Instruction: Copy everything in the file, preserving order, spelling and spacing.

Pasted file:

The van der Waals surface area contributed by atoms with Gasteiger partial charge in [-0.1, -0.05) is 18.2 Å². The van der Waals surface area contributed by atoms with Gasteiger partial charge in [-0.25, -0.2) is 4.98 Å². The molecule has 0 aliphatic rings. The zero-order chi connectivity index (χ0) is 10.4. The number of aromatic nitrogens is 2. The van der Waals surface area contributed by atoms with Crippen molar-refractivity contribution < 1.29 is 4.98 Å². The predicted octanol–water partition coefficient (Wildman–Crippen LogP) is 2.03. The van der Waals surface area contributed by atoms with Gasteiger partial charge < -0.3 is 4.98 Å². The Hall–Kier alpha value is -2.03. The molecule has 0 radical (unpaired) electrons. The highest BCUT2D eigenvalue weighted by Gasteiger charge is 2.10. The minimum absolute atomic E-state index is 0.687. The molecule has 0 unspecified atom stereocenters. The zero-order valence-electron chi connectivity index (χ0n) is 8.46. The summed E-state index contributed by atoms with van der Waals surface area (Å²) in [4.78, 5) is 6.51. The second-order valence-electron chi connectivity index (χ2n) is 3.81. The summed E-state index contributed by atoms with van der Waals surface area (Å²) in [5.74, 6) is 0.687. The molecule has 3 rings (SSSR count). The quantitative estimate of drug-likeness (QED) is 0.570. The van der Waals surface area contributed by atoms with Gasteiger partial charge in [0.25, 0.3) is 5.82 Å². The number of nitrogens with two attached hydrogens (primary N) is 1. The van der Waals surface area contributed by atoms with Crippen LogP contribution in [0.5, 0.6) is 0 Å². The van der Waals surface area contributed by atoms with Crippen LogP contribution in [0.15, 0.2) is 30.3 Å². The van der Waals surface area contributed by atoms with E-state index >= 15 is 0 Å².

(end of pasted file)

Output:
The van der Waals surface area contributed by atoms with Gasteiger partial charge in [-0.1, -0.05) is 18.2 Å². The van der Waals surface area contributed by atoms with Gasteiger partial charge in [-0.25, -0.2) is 4.98 Å². The molecule has 0 aliphatic rings. The zero-order chi connectivity index (χ0) is 10.4. The number of aromatic nitrogens is 2. The van der Waals surface area contributed by atoms with Crippen molar-refractivity contribution < 1.29 is 4.98 Å². The predicted octanol–water partition coefficient (Wildman–Crippen LogP) is 2.03. The van der Waals surface area contributed by atoms with Gasteiger partial charge < -0.3 is 4.98 Å². The Hall–Kier alpha value is -2.03. The molecule has 0 radical (unpaired) electrons. The highest BCUT2D eigenvalue weighted by Gasteiger charge is 2.10. The minimum absolute atomic E-state index is 0.687. The molecule has 0 unspecified atom stereocenters. The zero-order valence-electron chi connectivity index (χ0n) is 8.46. The summed E-state index contributed by atoms with van der Waals surface area (Å²) in [4.78, 5) is 6.51. The second-order valence-electron chi connectivity index (χ2n) is 3.81. The summed E-state index contributed by atoms with van der Waals surface area (Å²) in [5.74, 6) is 0.687. The molecule has 3 rings (SSSR count). The quantitative estimate of drug-likeness (QED) is 0.570. The van der Waals surface area contributed by atoms with Gasteiger partial charge in [0.25, 0.3) is 5.82 Å². The number of nitrogens with two attached hydrogens (primary N) is 1. The van der Waals surface area contributed by atoms with Crippen LogP contribution in [0.5, 0.6) is 0 Å². The van der Waals surface area contributed by atoms with Crippen LogP contribution in [0.15, 0.2) is 30.3 Å². The van der Waals surface area contributed by atoms with E-state index >= 15 is 0 Å².